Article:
Palabras clave: balance iónico, bloqueadores de canales, potencial de membrana, Oxonol


In Colombia the fish Brycon henni is a protected endemic species. It inhabits water bodies in coffee producing areas (700 1900 m.a.s.l.; 4º35’56’’N 74º04’51’’W; 1828°C). Insufficient knowledge of its basic biology and behavior prevent the commercial culture of this promising fish. Our interest is focused in sperm physiology of captive males, in order to improve fish biotechnologies.

Ionic balance in seminal plasma is important for the maturation of sperm (Ingerman et al., 2002), to keep spermatozoa immotile within the testis and in the spermatic duct (Müller et al., 1994), to develop the capacity of spermatozoa to move (Mochida et al., 1999; Ohta et al., 2001), and to maintain adequate motility when the sperm is delivere>d into the water (Morisawa and Suzuki, 1980; Scott and Baynes ,1980; Márián et al., 1993; Cosson et al., 1999). Activation of sperm and its relationship with ions has been demonstrated by inducing an osmotic shock (Krasznai et al., 1995; Márián et al., 1997), by changing the transmembrane potential (Emri et al., 1998), and through the regulation of interchangers and ionic channels for Na+, K+ and Ca2+ (Krasznai et al., 1995; Cosson et al., 1999; Vines et al., 2002; Krasznai et al., 2003; Felix et al., 2004). This ionic balance is believed to be related, among other factors, to the intracellular environment (Krasznai et al., 1995; Márián et al., 1997), the composition of the seminal plasma (Mochida et al., 1999; Ohta et al., 2001) and the ionic flow through the membrane that in turn is regulated by channels. Several types of channels have been described: 1) open pore channels: that function by gradients (Felix et al., 2004), 2) gate channels activated mechanically that open when the membrane expands due to turgency (Cosson et al., 1999; Krasznai et al., 2003), 3) voltagedependent channels that are activated when there is a change in membrane potential (Krasznai et al., 2000; Felix et al., 2004), 4) ligand channels working through specific proteins that interact with their receptors (Felix et al., 2004), and finally 5) interchanger channels in which the energy generated by the passageinvolving an ion gradientthrough the channel is used for the passage of another ion in the opposite direction (Vines et al., 2002). Mitochondria, having channels in both the internal and the external membranes, also regulate the intracellular ionic balance (Garlid and Paucek, 2003) allowing the flux of Ca2+, K+ and Mg2+ in the cell to flow in either direction (entryexit).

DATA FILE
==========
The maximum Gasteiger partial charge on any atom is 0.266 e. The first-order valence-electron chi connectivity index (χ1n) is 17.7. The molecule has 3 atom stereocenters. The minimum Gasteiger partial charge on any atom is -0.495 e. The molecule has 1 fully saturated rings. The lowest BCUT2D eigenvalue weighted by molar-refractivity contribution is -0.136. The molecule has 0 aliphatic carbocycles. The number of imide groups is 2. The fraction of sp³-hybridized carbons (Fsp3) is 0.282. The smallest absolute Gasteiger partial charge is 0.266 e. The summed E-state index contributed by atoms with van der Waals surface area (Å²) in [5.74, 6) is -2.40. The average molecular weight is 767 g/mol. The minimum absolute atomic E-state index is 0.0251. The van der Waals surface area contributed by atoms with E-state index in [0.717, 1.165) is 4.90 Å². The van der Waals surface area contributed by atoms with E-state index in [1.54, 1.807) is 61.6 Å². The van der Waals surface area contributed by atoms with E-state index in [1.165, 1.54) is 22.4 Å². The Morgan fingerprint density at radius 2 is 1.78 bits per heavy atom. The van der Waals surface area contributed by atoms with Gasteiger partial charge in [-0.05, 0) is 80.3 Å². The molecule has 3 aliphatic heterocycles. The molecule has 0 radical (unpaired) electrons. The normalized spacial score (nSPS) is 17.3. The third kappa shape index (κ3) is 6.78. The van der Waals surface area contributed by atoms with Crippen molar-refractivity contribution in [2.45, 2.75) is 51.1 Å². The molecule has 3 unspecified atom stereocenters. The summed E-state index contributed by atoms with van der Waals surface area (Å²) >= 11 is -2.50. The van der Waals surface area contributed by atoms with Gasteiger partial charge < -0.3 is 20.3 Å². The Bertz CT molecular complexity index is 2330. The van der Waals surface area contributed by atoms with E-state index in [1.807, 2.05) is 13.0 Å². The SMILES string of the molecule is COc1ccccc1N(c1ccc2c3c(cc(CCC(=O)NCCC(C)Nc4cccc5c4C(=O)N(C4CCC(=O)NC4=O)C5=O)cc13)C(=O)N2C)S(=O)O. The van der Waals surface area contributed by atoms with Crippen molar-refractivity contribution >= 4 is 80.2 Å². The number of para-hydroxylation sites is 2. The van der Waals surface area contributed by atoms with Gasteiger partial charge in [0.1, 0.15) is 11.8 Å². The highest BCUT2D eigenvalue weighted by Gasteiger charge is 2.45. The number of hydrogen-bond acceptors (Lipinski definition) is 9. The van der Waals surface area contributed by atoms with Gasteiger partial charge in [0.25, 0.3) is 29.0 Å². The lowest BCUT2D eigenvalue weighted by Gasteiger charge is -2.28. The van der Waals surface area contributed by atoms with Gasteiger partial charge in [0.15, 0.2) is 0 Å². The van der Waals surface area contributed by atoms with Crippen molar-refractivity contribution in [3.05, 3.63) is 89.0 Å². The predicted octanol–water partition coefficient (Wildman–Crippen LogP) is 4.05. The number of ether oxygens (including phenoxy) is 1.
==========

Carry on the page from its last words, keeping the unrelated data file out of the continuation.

Cytosolic Ca2+ is a second messenger and a cofactor in the activation process: it activates adenyl cyclase to induce the production of cyclic AMP necessary for phosphorylation of tubulin and then for flagellar axoneme activation (Eddy and O’Brien, 1994; Suarez and Ho, 2003). Mg2+ and Ca2+ are necessary to produce the ATP required for oxidative phosphorylation (Sordahl and Silver, 1975; Barbiroli et al., 1999) that depends directly on the membrane potential and on the presence of metabolic precursors such as glucose (Lahnsteiner et al., 1998). The dinein ATPase of the axoneme utilizes ATP to bring about movement of the flagellum (Suarez and Ho, 2003). In teleosts, spermatozoa become activated when they are in contact with water: in the sea due to a hyperosmotic shock (Vines et al., 2002), and in fresh water due to a hyposmotic shock (Morisawa et al., 1983). The objective of this study was to expand our knowledge on the role of ions on the inhibition and activation of sperm function in Brycon henni.